I had a great group of teachers while I was there (’99-’02): History from Kathy Gunderson and Val Weinstein, Math from Chaim Lodish and German with Marcus Vogt. I’ll never forget Ric Prescott and his beard teaching the Krebs cycle stages in biology while sporting his spring morning run attire — sun-faded purple spandex shorts and an old t-shirt. My favorite teacher was Tom De Carlo. I was also fortunate to have him as my advisor, which meant that I occasionally got to go to dinner at his house where he and Hillary would cook amazing meals for us. He would regularly make his students read out loud to the class, which I loathed. In one class, I was reading my section and the word “organism” came up. Instead of saying the correct pronunciation, I said “orgasm.” Everyone in the class lost it, including Tom and me. Tom was laughing so hard that he was tearing up. My embarrassment quickly faded as I realized the silliness of the moment. Tom is still to this day a great mentor and friend of mine.
What did you do after graduating?
I went to Bates and graduated with a degree in Physics. I skied there for one season. I had a couple of concussions my senior year at Burke that cut my season short. They made me realize that I was ready to be focusing on other things in life than just skiing.
What was your professional journey after BMA?
After Bates, I went on a cross-country motorcycle trip for 8 months with a few friends from college. It was an amazing experience and a great way to see the country as well as learn how to maintain and repair a bike. After that, I pursued my passion for sailing and materials science and started building carbon fiber racing sailboats in Rhode Island. Unfortunately, that company went bankrupt in the recession of 2008. I then kept pursuing my materials science interest and went to work in Boston for an emerging technology consulting firm. From there, I joined a start-up solar development firm for 10 years. I am now a co-founder of an energy storage development firm in Virginia called East Point Energy.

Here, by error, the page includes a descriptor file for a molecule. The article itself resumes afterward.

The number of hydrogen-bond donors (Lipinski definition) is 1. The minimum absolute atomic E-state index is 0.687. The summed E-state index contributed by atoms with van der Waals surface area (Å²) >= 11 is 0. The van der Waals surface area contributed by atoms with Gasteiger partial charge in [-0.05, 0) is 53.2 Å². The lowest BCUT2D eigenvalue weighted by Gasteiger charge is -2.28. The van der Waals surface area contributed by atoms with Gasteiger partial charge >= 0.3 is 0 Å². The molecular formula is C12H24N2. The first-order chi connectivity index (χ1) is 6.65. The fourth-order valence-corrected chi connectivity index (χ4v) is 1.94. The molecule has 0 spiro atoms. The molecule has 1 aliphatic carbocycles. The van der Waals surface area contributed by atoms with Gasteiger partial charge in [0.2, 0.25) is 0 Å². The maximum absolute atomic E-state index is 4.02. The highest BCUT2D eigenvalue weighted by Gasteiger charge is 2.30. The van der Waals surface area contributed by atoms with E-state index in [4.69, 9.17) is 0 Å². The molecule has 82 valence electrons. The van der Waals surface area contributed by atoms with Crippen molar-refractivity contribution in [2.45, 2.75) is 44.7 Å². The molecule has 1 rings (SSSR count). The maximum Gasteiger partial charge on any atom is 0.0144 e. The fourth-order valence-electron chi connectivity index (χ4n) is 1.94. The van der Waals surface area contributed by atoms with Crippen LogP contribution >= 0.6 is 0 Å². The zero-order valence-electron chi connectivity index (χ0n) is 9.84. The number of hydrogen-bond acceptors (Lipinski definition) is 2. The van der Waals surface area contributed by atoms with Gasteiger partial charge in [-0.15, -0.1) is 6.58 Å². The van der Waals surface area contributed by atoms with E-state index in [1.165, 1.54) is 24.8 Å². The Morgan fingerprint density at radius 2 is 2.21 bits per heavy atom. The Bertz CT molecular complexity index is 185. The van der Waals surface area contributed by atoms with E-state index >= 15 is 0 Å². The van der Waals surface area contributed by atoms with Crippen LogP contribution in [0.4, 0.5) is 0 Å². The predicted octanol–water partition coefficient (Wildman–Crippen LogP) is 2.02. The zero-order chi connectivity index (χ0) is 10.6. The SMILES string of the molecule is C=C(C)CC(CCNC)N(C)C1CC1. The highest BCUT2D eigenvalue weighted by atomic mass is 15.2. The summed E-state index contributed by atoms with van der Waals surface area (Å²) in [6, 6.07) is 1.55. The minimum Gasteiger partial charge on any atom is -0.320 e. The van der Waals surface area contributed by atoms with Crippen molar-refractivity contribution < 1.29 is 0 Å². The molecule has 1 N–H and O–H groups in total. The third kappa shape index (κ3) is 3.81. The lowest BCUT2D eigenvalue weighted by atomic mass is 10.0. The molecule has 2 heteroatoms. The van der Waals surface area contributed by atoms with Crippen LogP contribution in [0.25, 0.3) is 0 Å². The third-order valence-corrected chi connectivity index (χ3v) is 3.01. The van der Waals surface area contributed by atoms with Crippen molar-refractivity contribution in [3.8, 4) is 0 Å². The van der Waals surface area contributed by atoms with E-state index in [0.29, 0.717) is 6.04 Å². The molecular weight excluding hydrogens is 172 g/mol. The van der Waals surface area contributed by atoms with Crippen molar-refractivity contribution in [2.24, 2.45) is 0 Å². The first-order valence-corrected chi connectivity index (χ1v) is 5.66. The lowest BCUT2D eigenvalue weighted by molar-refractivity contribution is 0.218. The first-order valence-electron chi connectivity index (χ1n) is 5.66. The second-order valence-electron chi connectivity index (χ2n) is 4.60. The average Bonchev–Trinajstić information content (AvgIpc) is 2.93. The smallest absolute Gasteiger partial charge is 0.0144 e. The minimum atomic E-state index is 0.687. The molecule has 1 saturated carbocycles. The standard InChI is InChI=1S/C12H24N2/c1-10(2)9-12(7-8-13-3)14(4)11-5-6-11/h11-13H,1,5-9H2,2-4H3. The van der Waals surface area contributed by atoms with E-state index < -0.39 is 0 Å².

What lessons did you learn at BMA that you’ve carried forward in your adult life?
I learned the power of a community. When you’re surrounded by people who are and pushing themselves to be the best and supporting each other, it makes everyone better. Burke also taught me grit – how to set long-term goals, have the courage and resilience to keep working hard to achieve them and learn from your mistakes and setbacks.
What is your relationship to skiing now?
My wife grew up skiing recreationally and it is one of our favorite activities to do together. We have been teaching our 4-year-old how to ski for the past two seasons. His favorite athlete is Mikaela Shiffrin. Seeing how much he loves to ski gives us a lot of joy. Even in Charlottesville, Virginia, we have a small hill (Wintergreen) less than an hour away, so we are looking forward to skiing being a regular family activity.
Do you plan to attend the 50th?
We try to make it back to Burke about once a year to ski. I hope to get back for the 50th, but my wife is expecting our 3rd baby in May, which will restrict my travel. If I do make it, it will be a bit of a last-minute decision.